In the hey days, the poor had access to easy money so prices were overflated. Now prices have decreased significantly and lenders have taken a big hit. Lenders do not want to lend in a decling market and I don't blame them.
In the past, I remembered my bank being audited in determing how many loans were being loaned in the poor areas. Now, I don't know if that's a priority of the government.
I'm not sure if lenders are redlining but most of the borrowers who can qualify and have enough equity are the ones with well paying jobs which our current system is rewarding.
I think the goal of the government in past few years is to strenghten the banks, whatever it takes, so the banks can lend and help our economy.
  #8  
Old 07-11-2011, 05:24 AM
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J Grant J Grant is offline
 
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I hope private money gets in the game and starts offering mortgages. Waiting for banks to loan in bad times is like trying to get health insurance for a pre exitsting condition, those that need it are not going to get it. That is the corpoerate mentality and the corporate mentality is all about stock holders and protecting their interests and has nothing to do with real people or doing what is right or good for the economy or good for a neighorhood or exending credit to credit worthy people. IF a bank sees more opportunity to inevest abroad that is what they will do for their stockholders. Invest in and rebuild their own country? No. Maybe the Chinese will see opportunity here in the depressed prices and form a poool of funds and lend.

Actually, around the country, in certain areas, pools of investors are buying up large sections of property and renting them or holding them till market gets better. Perhaps some will offer owner financing as well.

Last edited by J Grant : 07-11-2011 at 05:36 AM.
  #9  
Old 07-11-2011, 03:32 PM
fractal7221 fractal7221 is offline
 
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The overt redlining is all but dead. Its been replaced by "soft" redlining by some of the less scrupulous banks. Some banks will keep the isolated from low income neighborhoods by not opening any branches in the low income areas.

This is also illegal, but far more difficult to prove. Especially since many states have restrictions on how close branches can be to one another. You may see a branch on either side of a low income community, but none inside. It might be soft redlining, but its almost impossible to prove since the bank can simply say they cannot open an office there as they have other branches that are too close.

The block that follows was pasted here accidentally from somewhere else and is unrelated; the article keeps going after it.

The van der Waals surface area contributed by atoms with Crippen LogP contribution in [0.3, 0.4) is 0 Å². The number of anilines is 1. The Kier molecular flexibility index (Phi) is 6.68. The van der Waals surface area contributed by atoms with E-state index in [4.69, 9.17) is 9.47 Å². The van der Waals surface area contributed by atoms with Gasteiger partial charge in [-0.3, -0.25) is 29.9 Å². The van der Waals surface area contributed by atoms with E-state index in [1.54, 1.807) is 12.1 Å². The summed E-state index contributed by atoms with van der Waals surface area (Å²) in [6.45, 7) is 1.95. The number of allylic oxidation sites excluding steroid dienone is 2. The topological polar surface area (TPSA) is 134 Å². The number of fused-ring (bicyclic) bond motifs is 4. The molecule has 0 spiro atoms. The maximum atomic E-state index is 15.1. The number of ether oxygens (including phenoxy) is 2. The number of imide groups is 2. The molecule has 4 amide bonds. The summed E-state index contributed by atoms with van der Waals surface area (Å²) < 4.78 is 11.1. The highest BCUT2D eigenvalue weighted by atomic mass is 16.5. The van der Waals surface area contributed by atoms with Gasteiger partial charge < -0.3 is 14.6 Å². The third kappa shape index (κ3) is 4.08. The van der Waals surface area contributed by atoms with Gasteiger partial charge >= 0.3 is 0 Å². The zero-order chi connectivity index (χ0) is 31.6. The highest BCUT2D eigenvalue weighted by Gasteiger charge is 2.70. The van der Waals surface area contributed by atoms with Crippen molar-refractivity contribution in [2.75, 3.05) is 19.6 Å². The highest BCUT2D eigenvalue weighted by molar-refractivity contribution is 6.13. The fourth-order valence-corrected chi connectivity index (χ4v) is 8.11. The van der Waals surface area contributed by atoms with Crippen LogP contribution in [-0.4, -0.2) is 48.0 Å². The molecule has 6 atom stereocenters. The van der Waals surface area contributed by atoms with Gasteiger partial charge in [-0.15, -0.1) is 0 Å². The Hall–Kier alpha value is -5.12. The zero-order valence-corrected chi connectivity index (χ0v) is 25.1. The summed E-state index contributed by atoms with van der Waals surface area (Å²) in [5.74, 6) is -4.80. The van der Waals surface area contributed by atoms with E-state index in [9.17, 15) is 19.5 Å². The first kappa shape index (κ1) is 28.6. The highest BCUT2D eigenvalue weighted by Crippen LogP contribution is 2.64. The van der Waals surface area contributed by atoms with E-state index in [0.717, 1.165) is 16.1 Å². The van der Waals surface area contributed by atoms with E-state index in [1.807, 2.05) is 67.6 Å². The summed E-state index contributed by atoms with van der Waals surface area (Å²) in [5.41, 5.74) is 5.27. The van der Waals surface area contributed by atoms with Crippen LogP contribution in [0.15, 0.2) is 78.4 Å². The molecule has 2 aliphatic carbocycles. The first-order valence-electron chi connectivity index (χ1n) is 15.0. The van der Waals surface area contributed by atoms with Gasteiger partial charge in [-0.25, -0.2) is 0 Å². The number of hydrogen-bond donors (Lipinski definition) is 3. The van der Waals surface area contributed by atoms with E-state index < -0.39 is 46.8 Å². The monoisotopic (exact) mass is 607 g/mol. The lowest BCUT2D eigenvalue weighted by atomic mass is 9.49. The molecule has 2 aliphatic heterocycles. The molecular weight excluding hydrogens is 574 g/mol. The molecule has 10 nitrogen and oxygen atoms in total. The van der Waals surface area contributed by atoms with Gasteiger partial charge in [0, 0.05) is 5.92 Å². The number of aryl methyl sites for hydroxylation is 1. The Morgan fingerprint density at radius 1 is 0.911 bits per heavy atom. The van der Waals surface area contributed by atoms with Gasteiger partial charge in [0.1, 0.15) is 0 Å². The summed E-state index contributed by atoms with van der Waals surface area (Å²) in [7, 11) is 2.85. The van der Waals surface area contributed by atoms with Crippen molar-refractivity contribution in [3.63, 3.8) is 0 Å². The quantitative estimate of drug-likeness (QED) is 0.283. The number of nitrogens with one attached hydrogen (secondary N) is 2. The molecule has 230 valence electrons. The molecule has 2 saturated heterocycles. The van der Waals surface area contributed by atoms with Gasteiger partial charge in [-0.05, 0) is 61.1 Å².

Another way some banks can soft redlining is to place their branch far from public transportation stops such as bus stops. Again, hard to prove that a branch location was specifically chosen to be difficult for low income people to go to.
  #10  
Old 07-11-2011, 03:37 PM
Eli Eli is offline
 
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Quote:
Originally Posted by fractal7221 View Post
The overt redlining is all but dead. Its been replaced by "soft" redlining by some of the less scrupulous banks. Some banks will keep the isolated from low income neighborhoods by not opening any branches in the low income areas.

This is also illegal, but far more difficult to prove. Especially since many states have restrictions on how close branches can be to one another. You may see a branch on either side of a low income community, but none inside. It might be soft redlining, but its almost impossible to prove since the bank can simply say they cannot open an office there as they have other branches that are too close.

Another way some banks can soft redlining is to place their branch far from public transportation stops such as bus stops. Again, hard to prove that a branch location was specifically chosen to be difficult for low income people to go to.
I work the low income areas and I have many realtors tell me that if the loan is less than $30,000, the bank won't talk to you. How does that fit into fair lending? Yet investors are paying cash in the area and making money.